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China vows crackdown on Dalai Lama supporters

world Updated: Jul 09, 2013 21:41 IST
Sutirtho Patranobis
Sutirtho Patranobis
Hindustan Times
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China on Tuesday vowed to fight Tibetan spiritual leader Dalai Lama’s followers as overseas rights groups reported that at least six monks who had gathered to mark his birthday were shot at by Chinese security forces last week.

According to London-based Free Tibet, a Tibetan monk was shot in the head and at least six other people were injured when Chinese security forces opened fire on Tibetans offering prayers to mark the Dalai Lama’s birthday on July 6 in Sichuan province.

Police in a restive Tibetan part of Sichuan province opened fire on a group of monks and others who had gathered to mark Dalai Lama's birthday over the weekend, seriously injuring at least two, the US-based International Campaign for Tibet said.

“Security forces, thought to be Paramilitary Armed Police (PAP), were at the mountain waiting for them. The Tibetans were prevented from reaching the incense offering stage on the top. Many turned back and went to another part of the mountain to offer prayers. It is believed that they were able to carry out the celebrations,” an emailed statement from Free Tibet said.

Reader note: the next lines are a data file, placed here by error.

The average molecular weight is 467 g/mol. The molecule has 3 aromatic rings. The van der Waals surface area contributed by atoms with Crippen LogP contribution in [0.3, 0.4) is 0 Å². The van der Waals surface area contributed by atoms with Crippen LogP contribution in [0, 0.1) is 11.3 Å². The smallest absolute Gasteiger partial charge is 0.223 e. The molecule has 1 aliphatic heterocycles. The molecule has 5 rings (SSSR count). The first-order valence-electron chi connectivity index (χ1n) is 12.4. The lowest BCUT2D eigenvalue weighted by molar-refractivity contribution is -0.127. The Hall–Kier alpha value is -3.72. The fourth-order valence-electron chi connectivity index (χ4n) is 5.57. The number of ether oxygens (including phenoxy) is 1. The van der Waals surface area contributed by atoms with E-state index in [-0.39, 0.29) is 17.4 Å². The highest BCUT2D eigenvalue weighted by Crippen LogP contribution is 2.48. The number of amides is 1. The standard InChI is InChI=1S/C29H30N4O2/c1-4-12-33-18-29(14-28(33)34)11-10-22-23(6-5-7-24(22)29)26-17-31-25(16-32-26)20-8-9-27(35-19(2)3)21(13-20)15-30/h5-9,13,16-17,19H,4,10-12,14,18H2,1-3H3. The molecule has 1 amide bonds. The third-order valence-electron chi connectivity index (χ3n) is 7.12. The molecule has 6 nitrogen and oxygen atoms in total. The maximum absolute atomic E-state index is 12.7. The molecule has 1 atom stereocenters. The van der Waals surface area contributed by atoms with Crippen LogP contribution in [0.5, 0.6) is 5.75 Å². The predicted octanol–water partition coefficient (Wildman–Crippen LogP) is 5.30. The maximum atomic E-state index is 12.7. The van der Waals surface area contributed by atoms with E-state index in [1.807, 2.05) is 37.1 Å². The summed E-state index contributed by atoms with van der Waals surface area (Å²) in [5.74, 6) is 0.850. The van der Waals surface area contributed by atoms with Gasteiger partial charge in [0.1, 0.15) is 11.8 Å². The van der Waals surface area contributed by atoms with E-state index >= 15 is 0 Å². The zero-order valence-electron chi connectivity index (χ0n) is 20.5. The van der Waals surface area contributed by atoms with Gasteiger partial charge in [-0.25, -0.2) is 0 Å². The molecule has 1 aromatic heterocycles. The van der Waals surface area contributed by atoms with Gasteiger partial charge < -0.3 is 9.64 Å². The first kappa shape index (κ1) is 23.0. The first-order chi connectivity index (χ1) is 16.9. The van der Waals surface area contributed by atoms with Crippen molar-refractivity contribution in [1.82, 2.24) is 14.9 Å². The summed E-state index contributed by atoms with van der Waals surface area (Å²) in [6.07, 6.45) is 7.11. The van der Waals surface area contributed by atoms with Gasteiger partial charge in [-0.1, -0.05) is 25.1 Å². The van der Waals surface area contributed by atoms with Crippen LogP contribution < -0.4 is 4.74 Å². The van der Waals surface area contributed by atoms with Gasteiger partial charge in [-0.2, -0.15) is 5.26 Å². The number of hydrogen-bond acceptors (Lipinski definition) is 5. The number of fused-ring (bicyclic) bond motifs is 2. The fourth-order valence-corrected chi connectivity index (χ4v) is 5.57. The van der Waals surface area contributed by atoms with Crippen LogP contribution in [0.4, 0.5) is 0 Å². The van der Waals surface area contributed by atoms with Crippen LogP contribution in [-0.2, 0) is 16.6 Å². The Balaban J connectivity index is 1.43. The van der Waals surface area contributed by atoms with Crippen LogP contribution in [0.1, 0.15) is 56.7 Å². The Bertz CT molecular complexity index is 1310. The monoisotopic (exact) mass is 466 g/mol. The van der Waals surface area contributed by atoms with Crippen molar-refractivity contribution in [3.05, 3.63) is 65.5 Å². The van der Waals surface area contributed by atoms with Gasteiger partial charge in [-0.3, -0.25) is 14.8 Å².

The statement added, “The circumstances of what transpired next are still unclear but it is known that Chinese security forces opened fire on the unarmed crowd. Two people were critically injured including Tashi Sonam, a monk from Nyatso monastery who was shot in the head.”

Soon after news of the incident broke, Top political advisor Yu Zhengsheng called for lasting prosperity and stability in China's Tibetan regions by improving local livelihoods and fighting the 14th Dalai Lama clique.

“The Dalai Lama has long been engaged in secessionist activity that runs against both the common interests of people of various ethnic groups and the traditions of Tibetan Buddhism, said Yu,” a member of the Standing Committee of the Political Bureau of the Communist Party of China (CPC) Central Committee was quoted by state-run Xinhua news agency as saying.

The Dalai Lama's "middle way," which is intended to achieve high-degree autonomy in "Greater Tibet," directly conflicts with China's Constitution and the country's system of regional ethnic autonomy, Yu said.

He called for an absolute fight against the Dalai Lama clique in order to realise national unification and Tibetan regions' development and stability.

“For the sake of national unity and the development of stability in Tibetan regions, we must take a clear-cut stand and deepen the struggle against the Dalai clique," Xinhua quoted him as saying.